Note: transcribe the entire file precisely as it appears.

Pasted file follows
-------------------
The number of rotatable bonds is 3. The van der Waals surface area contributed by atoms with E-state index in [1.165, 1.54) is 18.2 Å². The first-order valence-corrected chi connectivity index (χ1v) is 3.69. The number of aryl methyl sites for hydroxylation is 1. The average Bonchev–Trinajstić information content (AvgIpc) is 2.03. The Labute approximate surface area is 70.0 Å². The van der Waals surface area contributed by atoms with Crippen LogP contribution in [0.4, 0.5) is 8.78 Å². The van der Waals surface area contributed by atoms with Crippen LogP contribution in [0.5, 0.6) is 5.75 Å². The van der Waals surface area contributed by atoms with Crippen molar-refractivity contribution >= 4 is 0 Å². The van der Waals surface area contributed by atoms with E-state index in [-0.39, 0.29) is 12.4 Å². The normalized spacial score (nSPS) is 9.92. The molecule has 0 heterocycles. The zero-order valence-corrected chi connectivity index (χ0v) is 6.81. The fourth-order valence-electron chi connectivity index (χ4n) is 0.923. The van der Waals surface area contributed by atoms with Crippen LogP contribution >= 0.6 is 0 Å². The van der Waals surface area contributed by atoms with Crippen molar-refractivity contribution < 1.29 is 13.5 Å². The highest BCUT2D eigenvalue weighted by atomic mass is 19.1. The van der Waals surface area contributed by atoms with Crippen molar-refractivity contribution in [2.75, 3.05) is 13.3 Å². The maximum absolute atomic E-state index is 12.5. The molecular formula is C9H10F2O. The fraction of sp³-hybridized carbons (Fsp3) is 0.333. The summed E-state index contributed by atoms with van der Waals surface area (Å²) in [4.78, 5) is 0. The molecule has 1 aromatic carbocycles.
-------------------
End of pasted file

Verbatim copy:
The number of rotatable bonds is 3. The van der Waals surface area contributed by atoms with E-state index in [1.165, 1.54) is 18.2 Å². The first-order valence-corrected chi connectivity index (χ1v) is 3.69. The number of aryl methyl sites for hydroxylation is 1. The average Bonchev–Trinajstić information content (AvgIpc) is 2.03. The Labute approximate surface area is 70.0 Å². The van der Waals surface area contributed by atoms with Crippen LogP contribution in [0.4, 0.5) is 8.78 Å². The van der Waals surface area contributed by atoms with Crippen LogP contribution in [0.5, 0.6) is 5.75 Å². The van der Waals surface area contributed by atoms with Crippen molar-refractivity contribution >= 4 is 0 Å². The van der Waals surface area contributed by atoms with E-state index in [-0.39, 0.29) is 12.4 Å². The normalized spacial score (nSPS) is 9.92. The molecule has 0 heterocycles. The zero-order valence-corrected chi connectivity index (χ0v) is 6.81. The fourth-order valence-electron chi connectivity index (χ4n) is 0.923. The van der Waals surface area contributed by atoms with Crippen LogP contribution >= 0.6 is 0 Å². The van der Waals surface area contributed by atoms with Crippen molar-refractivity contribution < 1.29 is 13.5 Å². The highest BCUT2D eigenvalue weighted by atomic mass is 19.1. The van der Waals surface area contributed by atoms with Crippen molar-refractivity contribution in [2.75, 3.05) is 13.3 Å². The maximum absolute atomic E-state index is 12.5. The molecular formula is C9H10F2O. The fraction of sp³-hybridized carbons (Fsp3) is 0.333. The summed E-state index contributed by atoms with van der Waals surface area (Å²) in [4.78, 5) is 0. The molecule has 1 aromatic carbocycles.